Businesses rely on a library of customer data to stay competitive, whether your organization sells insurance, IT services or something else. That library gets new incoming data, and changes to existing data, constantly.
With multiple applications using this evolving data from multiple sources, deduplication becomes an essential tool against storage sprawl. Data centers define dedupe as a process to reduce storage demand by saving only one instance of a data point, rather than multiple copies for different systems to access separately. Deduplication lets disparate systems access that single data point.
An example will help define dedupe: Your company keeps a book of data about Customer ABC in its customer relationship management system's database. Customer ABC is also part of a pilot program for your company's new product, which means the same book of data exists in the development group's database for communicating about bugs, new releases and so on. You might also have a separate database used for financials that stores all the same information about Customer ABC. Dedupe means that the company can save just one book on Customer ABC, reducing the storage room required yet not losing any information from which it makes business decisions. The data center's IT systems maintain a reference path so that all three systems know where to find the book on this customer.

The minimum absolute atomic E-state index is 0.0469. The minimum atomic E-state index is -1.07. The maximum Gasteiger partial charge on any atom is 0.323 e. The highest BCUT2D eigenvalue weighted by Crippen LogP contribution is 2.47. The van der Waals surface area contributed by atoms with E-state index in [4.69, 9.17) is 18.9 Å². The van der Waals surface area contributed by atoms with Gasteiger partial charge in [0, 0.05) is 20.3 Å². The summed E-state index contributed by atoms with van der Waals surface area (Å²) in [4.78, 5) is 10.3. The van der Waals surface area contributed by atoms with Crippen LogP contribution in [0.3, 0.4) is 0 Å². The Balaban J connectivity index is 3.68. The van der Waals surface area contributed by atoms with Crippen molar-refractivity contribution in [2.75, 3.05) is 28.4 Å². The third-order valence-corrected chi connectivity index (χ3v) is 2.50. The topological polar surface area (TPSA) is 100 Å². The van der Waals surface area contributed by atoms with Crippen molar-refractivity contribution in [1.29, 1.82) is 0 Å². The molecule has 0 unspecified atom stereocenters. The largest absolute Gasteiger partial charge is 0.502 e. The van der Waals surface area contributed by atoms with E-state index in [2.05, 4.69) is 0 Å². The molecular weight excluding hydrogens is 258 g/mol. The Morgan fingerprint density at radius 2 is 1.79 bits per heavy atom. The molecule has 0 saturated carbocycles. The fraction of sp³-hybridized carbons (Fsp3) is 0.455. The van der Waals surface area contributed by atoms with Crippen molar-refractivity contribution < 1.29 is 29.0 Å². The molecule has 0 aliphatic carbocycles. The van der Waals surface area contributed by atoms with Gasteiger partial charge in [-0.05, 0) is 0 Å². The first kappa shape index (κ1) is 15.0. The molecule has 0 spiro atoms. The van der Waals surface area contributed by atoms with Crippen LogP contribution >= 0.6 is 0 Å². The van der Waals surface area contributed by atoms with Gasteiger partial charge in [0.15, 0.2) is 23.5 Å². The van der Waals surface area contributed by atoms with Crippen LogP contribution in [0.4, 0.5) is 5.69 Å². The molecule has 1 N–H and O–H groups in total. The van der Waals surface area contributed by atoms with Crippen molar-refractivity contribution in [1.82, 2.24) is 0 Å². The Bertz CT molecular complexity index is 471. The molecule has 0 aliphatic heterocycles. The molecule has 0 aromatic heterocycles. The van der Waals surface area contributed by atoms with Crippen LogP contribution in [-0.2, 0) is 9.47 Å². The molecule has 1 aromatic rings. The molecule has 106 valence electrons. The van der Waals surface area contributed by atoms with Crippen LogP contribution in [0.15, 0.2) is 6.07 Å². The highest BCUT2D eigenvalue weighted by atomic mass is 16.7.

There are plenty of practical concerns with deduplication. It can be time consuming and expensive to sort through existing data to match up copies. For new data, storage systems must include the intelligence to synthesize information into one cohesive book; rather than writing a new one each time the company starts tracking a new parameter. But without dedupe, storage demands and complexity would thwart business initiatives like purchasing pattern analytics.